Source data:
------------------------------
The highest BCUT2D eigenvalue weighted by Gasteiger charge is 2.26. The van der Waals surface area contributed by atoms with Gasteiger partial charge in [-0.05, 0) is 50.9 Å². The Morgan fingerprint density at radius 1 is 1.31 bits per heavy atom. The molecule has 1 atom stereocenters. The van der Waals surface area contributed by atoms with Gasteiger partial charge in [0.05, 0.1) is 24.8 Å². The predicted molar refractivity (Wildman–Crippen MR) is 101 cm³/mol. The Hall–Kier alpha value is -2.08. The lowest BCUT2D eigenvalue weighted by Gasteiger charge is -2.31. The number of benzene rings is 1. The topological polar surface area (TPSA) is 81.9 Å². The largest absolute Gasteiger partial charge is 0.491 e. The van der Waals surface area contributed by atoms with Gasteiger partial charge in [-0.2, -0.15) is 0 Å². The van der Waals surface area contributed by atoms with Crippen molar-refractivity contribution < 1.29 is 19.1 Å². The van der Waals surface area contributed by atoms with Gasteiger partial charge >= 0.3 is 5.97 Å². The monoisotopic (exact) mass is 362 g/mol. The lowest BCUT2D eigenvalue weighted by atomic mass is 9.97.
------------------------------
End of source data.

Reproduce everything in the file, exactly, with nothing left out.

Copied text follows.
The highest BCUT2D eigenvalue weighted by Gasteiger charge is 2.26. The van der Waals surface area contributed by atoms with Gasteiger partial charge in [-0.05, 0) is 50.9 Å². The Morgan fingerprint density at radius 1 is 1.31 bits per heavy atom. The molecule has 1 atom stereocenters. The van der Waals surface area contributed by atoms with Gasteiger partial charge in [0.05, 0.1) is 24.8 Å². The predicted molar refractivity (Wildman–Crippen MR) is 101 cm³/mol. The Hall–Kier alpha value is -2.08. The lowest BCUT2D eigenvalue weighted by Gasteiger charge is -2.31. The number of benzene rings is 1. The topological polar surface area (TPSA) is 81.9 Å². The largest absolute Gasteiger partial charge is 0.491 e. The van der Waals surface area contributed by atoms with Gasteiger partial charge in [-0.2, -0.15) is 0 Å². The van der Waals surface area contributed by atoms with Crippen molar-refractivity contribution < 1.29 is 19.1 Å². The van der Waals surface area contributed by atoms with Gasteiger partial charge >= 0.3 is 5.97 Å². The monoisotopic (exact) mass is 362 g/mol. The lowest BCUT2D eigenvalue weighted by atomic mass is 9.97.